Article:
The Generational Disconnect of Social Media in the Church

Yesterday afternoon I was lucky enough to hear Pastor Erik Parker give a brief workshop on Social Media in the Church. Pastor Erik is a few years younger than me and arguably part of the Millennial Generation and he’s been a Pastor within the Evangelical Lutheran Church in Canada for five years. And, he gets it.

Now, I am not exactly a millennial. I am either a very young member of Generation-X or one of the Pre-Millennial. Either way I don’t fall into the definition usually given. 1980 is a year that slips through the cracks. However, when it comes to Social Media and the Church I am pretty certain that I get it.

While Pastor Erik was giving his workshop myself and several other local Anglicans were live-tweeting. This included The Rev’ds Robyn Barnes, Stephen London and¬†Scott Sharman, and the Ven. Christopher Pappas. It also included The Rev. Scott Gunn who was attending the conference as a representative of Forward Movement. Now, Robyn is a¬†Millennial, while Chris and Scott are Gen-Xers and Scott is with me as being in the twilight zone between. They get it. They get it very well.

However, during the workshop it was apparent there were a lot of attendees who didn’t get it. And, not to beat around the bush the vast majority of those were in the generation called the Baby Boomers.

Now, you will have undoubtedly noticed until now that I have been taking about it without saying what it really is. It is very simple: For the Church to survive and grow in the modern, western world it needs to embrace using Social Media to spread the Gospel and to build up the Church, the Body of Christ.

And I love it when I see people get it. I love to see people like Pastor Erik who takes in on front and centre. I like to see people like Robyn Barnes who posts all her sermons online and loves to connect to others via Twitter. I love the fact that Scott Gunn, who runs a Church publishing company, got that company out of being print only and started focusing on online materials and other devotionals such as Lent Madness (Tim Schenck did come up with it though). And I am only naming some of the people who were in the auditorium.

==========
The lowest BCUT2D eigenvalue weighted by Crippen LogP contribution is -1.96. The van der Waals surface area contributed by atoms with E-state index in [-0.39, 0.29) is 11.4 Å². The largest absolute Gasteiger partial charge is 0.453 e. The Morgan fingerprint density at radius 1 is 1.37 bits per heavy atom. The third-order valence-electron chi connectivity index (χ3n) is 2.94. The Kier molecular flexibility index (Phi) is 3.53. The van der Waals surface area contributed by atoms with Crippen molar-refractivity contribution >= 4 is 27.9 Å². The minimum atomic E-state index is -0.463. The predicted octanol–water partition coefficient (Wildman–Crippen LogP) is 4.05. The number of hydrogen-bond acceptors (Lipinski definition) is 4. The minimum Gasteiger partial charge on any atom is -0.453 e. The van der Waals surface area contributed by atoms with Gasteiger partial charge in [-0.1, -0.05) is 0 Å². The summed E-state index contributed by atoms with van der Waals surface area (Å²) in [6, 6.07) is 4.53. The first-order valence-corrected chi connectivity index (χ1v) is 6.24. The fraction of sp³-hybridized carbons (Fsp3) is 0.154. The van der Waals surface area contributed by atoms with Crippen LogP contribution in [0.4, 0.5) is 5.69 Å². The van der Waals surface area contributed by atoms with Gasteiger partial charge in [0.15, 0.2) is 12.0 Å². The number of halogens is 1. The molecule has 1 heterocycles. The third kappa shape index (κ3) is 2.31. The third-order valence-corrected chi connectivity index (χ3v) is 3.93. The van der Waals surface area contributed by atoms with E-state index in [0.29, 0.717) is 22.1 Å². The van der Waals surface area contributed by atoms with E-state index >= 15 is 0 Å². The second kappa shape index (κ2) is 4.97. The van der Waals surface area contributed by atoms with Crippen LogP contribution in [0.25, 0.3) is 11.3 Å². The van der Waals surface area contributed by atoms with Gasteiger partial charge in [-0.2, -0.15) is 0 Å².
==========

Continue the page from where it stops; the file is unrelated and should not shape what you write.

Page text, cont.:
However, the reaction I saw by the Boomers who chose to attend was worrisome; They are very skeptical of using Social Media. They are even more worried about using Social Media in the Church. Now, there were some Boomers who were not as skeptical at all and have embraced it. Sadly, they were not in the majority.

Now, many of the concerns of the Boomers are unwarranted. This includes concerns like offending people if a particular post/message was not worded correctly and misunderstood. This happens all the time. If you are using Social Media you are going to screw up on it from time to time. Guess what: You are going to do that in-person missionary work as well.

Without going into too much politics those of us in Generation X and younger have two courses of action: Convince the Boomers they are wrong and go full steam with using social media to make things for the better. Or, go full steam with using social media to make things for the better without convincing the boomers and say we were right all along. I sadly think after my experiences today that later option will be one taking shape. Which is really sad because as a Church we should be united in moving forward.

Anyhow, those are my raging thoughts.

2 thoughts on “The Generational Disconnect of Social Media in the Church

  1. As a baby boomer -what would you like from me? I follow George T Dog on Twitter, I interact with the Archbishops of LM fame. I post photos on Instagram- some of my church. I’m trying. Have mercy comrade- you will be the older generation one day too.

    1. Gale,

      Sadly it would appear you are in a minority of baby-boomers. I can only hope those Boomers that are in positions of authority in the Church can realize what an incredible means of evangelization they have at their disposal less the Church sink even more.

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